Can you please introduce yourself and tell us about your background in process safety testing?
My name is John Weaver. I earned a bachelor's degree in chemistry from Penn State University many years ago. I relocated to Sterling Drug in East Greenbush, New York, dedicating a decade to medicinal chemistry. After that, I transitioned to Pfizer, where I have been employed for over 29 years.
I initially worked in medicinal chemistry and later shifted to process chemistry. I spent three of my 19 years in process chemistry doing a secondment in the kilo laboratory manufacturing area processing batches. After that, I shifted to process safety, where I have been for the past ten years.
What is process safety testing, and how is it completed?
Process safety testing is crucial for preventing catastrophic accidents—such as explosions, fires, and other disasters—at processing facilities.
It involves various tests and screenings conducted at different stages of the pharmaceutical production process. The goal is to identify and mitigate potential hazards, including explosive or impact-sensitive properties of the materials involved.
In the early stages of the process, differential scanning calorimetry (DSC) is often employed as a screening tool for explosive properties. The DSC tests are sometimes complemented by other screening tools, such as thermal stability testing using the Thermal Screening Unit (TSU) offered by HEL, including ramp and isothermal testing.
For materials flagged as potentially impact explosive, an impact test is conducted using tools like the United Nations (UN) impact test.
The number of tests will increase as the chemistry moves into the early development area. This may include looking at explosivity, accelerating rate, gas flow measurements, and side stream and waste testing.
As the chemistry moves into the co-development or commercial route processes, the number of tests increases again. This includes dust testing and mal-operation testing.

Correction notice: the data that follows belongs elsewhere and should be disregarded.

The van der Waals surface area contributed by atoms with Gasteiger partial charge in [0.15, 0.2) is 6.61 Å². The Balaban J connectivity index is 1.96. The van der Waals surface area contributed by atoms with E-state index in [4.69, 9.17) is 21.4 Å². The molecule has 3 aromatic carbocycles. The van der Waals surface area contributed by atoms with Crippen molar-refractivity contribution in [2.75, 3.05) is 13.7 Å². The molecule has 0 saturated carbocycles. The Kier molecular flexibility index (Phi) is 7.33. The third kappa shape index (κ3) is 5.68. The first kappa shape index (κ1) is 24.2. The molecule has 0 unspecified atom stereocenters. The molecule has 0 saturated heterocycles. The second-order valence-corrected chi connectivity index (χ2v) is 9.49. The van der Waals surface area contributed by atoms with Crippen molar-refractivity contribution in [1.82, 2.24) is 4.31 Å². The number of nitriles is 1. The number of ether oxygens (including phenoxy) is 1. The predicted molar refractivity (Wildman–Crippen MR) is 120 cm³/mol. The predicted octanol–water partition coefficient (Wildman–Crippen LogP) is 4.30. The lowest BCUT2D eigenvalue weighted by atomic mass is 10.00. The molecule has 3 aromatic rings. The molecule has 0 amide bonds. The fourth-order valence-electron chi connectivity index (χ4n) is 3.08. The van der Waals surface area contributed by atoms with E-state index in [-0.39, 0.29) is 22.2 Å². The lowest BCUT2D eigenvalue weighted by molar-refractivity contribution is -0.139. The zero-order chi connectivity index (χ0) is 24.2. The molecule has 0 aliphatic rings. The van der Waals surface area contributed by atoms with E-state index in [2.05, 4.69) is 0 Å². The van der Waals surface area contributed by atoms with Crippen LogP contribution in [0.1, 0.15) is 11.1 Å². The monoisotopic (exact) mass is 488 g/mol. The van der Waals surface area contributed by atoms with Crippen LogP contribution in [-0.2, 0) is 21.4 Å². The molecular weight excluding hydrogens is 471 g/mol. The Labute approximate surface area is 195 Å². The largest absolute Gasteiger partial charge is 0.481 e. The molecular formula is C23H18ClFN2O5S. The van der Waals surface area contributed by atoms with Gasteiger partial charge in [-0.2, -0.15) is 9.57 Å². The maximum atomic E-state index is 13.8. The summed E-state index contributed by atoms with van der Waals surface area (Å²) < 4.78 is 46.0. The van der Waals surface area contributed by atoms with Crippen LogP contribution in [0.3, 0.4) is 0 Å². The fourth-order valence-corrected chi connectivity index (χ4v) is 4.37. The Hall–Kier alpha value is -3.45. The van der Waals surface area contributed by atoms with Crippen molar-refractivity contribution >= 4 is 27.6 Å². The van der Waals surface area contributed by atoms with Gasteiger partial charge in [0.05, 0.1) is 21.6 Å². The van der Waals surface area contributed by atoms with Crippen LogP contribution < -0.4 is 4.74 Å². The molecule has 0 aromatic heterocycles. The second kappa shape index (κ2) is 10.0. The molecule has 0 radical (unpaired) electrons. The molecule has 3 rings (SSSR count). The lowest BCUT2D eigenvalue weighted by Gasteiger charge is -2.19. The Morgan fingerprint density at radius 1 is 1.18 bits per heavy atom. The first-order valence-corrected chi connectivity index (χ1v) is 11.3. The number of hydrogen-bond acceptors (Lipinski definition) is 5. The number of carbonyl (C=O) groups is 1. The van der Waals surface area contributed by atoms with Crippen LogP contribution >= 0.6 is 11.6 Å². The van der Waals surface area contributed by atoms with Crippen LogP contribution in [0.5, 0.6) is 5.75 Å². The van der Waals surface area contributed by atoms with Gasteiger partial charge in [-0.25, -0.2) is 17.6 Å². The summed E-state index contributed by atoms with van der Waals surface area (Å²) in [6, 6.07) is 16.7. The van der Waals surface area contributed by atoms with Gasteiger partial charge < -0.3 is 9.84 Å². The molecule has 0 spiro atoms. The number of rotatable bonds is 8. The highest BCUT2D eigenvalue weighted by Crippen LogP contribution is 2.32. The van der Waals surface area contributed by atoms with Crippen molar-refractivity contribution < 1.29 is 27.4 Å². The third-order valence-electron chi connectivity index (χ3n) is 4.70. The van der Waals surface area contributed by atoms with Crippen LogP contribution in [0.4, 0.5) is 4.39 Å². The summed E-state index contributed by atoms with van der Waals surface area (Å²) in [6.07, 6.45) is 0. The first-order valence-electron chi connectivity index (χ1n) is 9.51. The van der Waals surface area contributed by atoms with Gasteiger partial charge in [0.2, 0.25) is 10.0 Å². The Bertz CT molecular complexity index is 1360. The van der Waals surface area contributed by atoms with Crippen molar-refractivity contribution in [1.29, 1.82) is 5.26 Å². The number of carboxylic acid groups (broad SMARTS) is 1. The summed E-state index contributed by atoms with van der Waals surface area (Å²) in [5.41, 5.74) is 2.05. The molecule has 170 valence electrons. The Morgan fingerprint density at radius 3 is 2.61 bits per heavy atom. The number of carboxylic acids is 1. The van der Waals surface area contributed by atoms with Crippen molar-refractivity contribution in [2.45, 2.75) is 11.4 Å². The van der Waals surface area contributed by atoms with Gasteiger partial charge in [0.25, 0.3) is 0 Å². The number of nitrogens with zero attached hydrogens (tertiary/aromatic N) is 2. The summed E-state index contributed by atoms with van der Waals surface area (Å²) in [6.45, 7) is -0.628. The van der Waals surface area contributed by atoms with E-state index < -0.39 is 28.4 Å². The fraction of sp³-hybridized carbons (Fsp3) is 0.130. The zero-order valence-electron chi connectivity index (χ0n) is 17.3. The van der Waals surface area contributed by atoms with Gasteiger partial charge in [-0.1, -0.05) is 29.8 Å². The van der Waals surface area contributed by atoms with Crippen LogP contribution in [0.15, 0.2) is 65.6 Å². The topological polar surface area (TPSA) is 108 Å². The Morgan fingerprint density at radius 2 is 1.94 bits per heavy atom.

Can you tell us more about DSC?
DSC is a critical screening tool that we use at Pfizer in our safety testing processes. When a new project or compound is introduced, the first step is to conduct DSC tests on all relevant materials.
DSC allows us to assess the thermal stability of materials quickly and efficiently, as it only requires a few milligrams of material. At Pfizer, we employ a gold-plated 40-microliter high-pressure pan for DSC tests, using a margin of safety adjustment (MOS) of a hundred degrees.
By employing DSC in the early stages of development, we can identify potential impact-sensitive compounds.
How is DSC used as a screening tool in assessing process safety?
During DSC analysis, we pay close attention to features such as the onset temperature and the presence of exothermic or endothermic reactions. Interpreting DSC data requires attention to specific conventions, such as the notation for exothermic reactions ("exo" in our case).
Additionally, we use Yida shock and explosivity curves to gain insights into the characteristics of the materials. If flagged as potentially explosive, we proceed to run an impact test, such as the UN impact test at Pfizer.
What is the MOS adjustment, and why is this necessary?
The MOS adjustment is a crucial aspect of our testing procedures, particularly in DSC and other safety tests. At Pfizer, we employ a MOS adjustment to enhance the safety margin in our data interpretation.
This adjustment involves subtracting a specific value, in our case, 100 degrees for DSC tests and 75 degrees for TSU tests, from the onset temperature recorded during these tests.
The MOS adjustment is a precautionary measure based on the sample size and the sensitivity of the instrument being used. This adjustment helps ensure that the recorded onset temperature provides a conservative estimate of the material's thermal properties.
Can you explain the role of impact tests in process safety methodology?
Impact tests play a crucial role in our process safety methodology, serving as a pivotal component in our safety assessments. When a compound is identified as potentially impact-sensitive during the DCS, the first step we take is to conduct an impact test.
At Pfizer, we utilize the UN impact test, which involves employing the OZM drop hammer with a 10-kilo weight dropped from a height of 60 centimeters.